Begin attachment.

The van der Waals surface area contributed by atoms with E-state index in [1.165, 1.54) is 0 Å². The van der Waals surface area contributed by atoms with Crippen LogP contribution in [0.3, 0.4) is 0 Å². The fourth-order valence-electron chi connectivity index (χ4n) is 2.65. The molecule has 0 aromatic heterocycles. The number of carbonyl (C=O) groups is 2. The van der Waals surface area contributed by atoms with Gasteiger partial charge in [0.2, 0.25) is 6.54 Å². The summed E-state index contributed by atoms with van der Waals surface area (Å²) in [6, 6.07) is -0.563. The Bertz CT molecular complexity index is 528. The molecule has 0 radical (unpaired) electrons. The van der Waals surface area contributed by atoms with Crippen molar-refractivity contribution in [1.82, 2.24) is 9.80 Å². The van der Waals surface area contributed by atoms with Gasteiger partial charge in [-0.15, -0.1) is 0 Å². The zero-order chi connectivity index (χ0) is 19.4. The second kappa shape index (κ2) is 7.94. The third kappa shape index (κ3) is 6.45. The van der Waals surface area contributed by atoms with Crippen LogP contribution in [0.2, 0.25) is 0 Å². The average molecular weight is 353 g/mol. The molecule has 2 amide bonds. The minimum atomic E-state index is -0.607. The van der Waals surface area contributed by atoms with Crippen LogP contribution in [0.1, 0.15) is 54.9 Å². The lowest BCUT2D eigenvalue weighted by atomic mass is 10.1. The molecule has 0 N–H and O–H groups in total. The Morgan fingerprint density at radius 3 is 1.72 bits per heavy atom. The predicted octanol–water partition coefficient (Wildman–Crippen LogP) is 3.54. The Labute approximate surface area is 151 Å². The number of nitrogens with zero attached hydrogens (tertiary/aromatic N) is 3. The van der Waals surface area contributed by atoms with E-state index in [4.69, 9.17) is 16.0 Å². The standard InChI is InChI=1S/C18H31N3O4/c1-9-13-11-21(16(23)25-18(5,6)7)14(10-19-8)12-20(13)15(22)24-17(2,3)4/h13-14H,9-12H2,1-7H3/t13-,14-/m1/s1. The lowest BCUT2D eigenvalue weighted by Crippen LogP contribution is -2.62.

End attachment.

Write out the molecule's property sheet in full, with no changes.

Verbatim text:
The van der Waals surface area contributed by atoms with E-state index in [1.165, 1.54) is 0 Å². The van der Waals surface area contributed by atoms with Crippen LogP contribution in [0.3, 0.4) is 0 Å². The fourth-order valence-electron chi connectivity index (χ4n) is 2.65. The molecule has 0 aromatic heterocycles. The number of carbonyl (C=O) groups is 2. The van der Waals surface area contributed by atoms with Gasteiger partial charge in [0.2, 0.25) is 6.54 Å². The summed E-state index contributed by atoms with van der Waals surface area (Å²) in [6, 6.07) is -0.563. The Bertz CT molecular complexity index is 528. The molecule has 0 radical (unpaired) electrons. The van der Waals surface area contributed by atoms with Crippen molar-refractivity contribution in [1.82, 2.24) is 9.80 Å². The van der Waals surface area contributed by atoms with Gasteiger partial charge in [-0.15, -0.1) is 0 Å². The zero-order chi connectivity index (χ0) is 19.4. The second kappa shape index (κ2) is 7.94. The third kappa shape index (κ3) is 6.45. The van der Waals surface area contributed by atoms with Crippen LogP contribution in [0.2, 0.25) is 0 Å². The average molecular weight is 353 g/mol. The molecule has 2 amide bonds. The minimum atomic E-state index is -0.607. The van der Waals surface area contributed by atoms with Crippen LogP contribution in [0.1, 0.15) is 54.9 Å². The lowest BCUT2D eigenvalue weighted by atomic mass is 10.1. The molecule has 0 N–H and O–H groups in total. The Morgan fingerprint density at radius 3 is 1.72 bits per heavy atom. The predicted octanol–water partition coefficient (Wildman–Crippen LogP) is 3.54. The Labute approximate surface area is 151 Å². The number of nitrogens with zero attached hydrogens (tertiary/aromatic N) is 3. The van der Waals surface area contributed by atoms with E-state index in [4.69, 9.17) is 16.0 Å². The standard InChI is InChI=1S/C18H31N3O4/c1-9-13-11-21(16(23)25-18(5,6)7)14(10-19-8)12-20(13)15(22)24-17(2,3)4/h13-14H,9-12H2,1-7H3/t13-,14-/m1/s1. The lowest BCUT2D eigenvalue weighted by Crippen LogP contribution is -2.62.